Pakistan State Oil (PSO) has reduced its fuel oil imports for power generation after recent monsoon rains helped to ease power demand from air-conditioner users. This led to a fall in fuel oil premiums from the multi-year highs reached at the end of June.
Since May, the state-owned company has sought to import 695,000 tonnes per month of fuel oil, an increase from its typical monthly range of 400,000-650,000 tonnes in 2017. The extra demand pushed premiums higher, since it occurred while supplies tightened during the Northern Hemisphere’s summer, when fuel oil consumption for power generation rises.
Citing trade sources, Reuters said PSO had not awarded tenders for high- or low-sulphur fuel oil for late June, early-July and mid-July delivery after receiving offers from suppliers. It is believed that the company last imported fuel oil for delivery in June 11-20. But according to tender documents, PSO still has outstanding tenders for imports for delivery from the end of July to September.
The higher monsoon rainfall – the country’s heaviest rains in 38 years – also boosted hydropower plant (HPP) generation, which also contributed to weaker fuel oil demand.
Combined with Pakistan still possessing ample stock and local fuel oil production, PSO has been able to reduce imports. The newswire cited one unnamed trader as saying the company might not import any more fuel oil this year, and if it does it will be a cargo or two at the most.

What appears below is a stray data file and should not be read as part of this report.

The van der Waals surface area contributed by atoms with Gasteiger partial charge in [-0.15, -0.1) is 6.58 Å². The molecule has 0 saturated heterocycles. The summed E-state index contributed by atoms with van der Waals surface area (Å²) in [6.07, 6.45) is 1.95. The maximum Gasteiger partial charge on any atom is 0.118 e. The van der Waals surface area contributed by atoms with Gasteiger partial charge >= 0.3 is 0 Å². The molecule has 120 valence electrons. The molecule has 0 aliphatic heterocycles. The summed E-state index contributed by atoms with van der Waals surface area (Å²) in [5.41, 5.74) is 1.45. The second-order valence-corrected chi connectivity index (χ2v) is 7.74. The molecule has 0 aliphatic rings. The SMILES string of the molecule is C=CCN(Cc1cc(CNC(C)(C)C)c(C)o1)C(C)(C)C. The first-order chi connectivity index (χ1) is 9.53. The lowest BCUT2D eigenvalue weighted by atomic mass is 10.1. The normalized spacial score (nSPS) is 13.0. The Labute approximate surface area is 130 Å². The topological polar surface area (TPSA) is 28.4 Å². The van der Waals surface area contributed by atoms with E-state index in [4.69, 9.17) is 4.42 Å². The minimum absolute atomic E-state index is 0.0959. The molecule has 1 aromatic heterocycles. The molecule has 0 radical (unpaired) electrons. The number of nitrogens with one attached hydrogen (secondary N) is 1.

The country’s lower fuel oil demand has had a ripple effect across the continent, leading to weakness in Asia’s fuel oil market last week, with premiums retreating.
The lower fuel oil imports also come as Pakistan LNG cancelled a tender for six LNG cargoes for delivery in July and August. With weaker demand for electricity, the need for gas imports has also shrunk.
In December 2017, PSO halted fuel oil imports as the country scaled up its LNG consumption in the power sector. This was short-lived, though, as strong seasonal power demand in the summer months and technical issues leading to delays at some of its newest gas-fired power plants renewed the need for fuel oil.